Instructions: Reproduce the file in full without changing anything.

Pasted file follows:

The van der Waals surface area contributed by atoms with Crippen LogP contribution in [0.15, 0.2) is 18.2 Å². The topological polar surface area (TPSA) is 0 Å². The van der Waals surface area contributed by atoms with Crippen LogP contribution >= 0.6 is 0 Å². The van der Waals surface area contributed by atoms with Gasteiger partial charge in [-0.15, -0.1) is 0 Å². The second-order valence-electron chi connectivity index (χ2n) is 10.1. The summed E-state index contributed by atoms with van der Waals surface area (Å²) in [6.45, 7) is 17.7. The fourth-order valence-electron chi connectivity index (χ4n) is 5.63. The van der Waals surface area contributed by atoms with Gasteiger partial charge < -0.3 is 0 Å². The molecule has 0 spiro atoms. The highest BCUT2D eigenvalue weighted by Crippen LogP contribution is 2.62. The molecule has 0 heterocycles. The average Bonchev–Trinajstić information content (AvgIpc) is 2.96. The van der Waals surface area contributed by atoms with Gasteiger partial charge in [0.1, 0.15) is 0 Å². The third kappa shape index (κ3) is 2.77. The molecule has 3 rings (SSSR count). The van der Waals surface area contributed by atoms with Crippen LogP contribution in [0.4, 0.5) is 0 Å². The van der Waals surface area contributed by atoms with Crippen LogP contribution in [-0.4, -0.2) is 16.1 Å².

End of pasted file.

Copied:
The van der Waals surface area contributed by atoms with Crippen LogP contribution in [0.15, 0.2) is 18.2 Å². The topological polar surface area (TPSA) is 0 Å². The van der Waals surface area contributed by atoms with Crippen LogP contribution >= 0.6 is 0 Å². The van der Waals surface area contributed by atoms with Gasteiger partial charge in [-0.15, -0.1) is 0 Å². The second-order valence-electron chi connectivity index (χ2n) is 10.1. The summed E-state index contributed by atoms with van der Waals surface area (Å²) in [6.45, 7) is 17.7. The fourth-order valence-electron chi connectivity index (χ4n) is 5.63. The van der Waals surface area contributed by atoms with Gasteiger partial charge < -0.3 is 0 Å². The molecule has 0 spiro atoms. The highest BCUT2D eigenvalue weighted by Crippen LogP contribution is 2.62. The molecule has 0 heterocycles. The average Bonchev–Trinajstić information content (AvgIpc) is 2.96. The van der Waals surface area contributed by atoms with Gasteiger partial charge in [0.1, 0.15) is 0 Å². The third kappa shape index (κ3) is 2.77. The molecule has 3 rings (SSSR count). The van der Waals surface area contributed by atoms with Crippen LogP contribution in [0.4, 0.5) is 0 Å². The van der Waals surface area contributed by atoms with Crippen LogP contribution in [-0.4, -0.2) is 16.1 Å².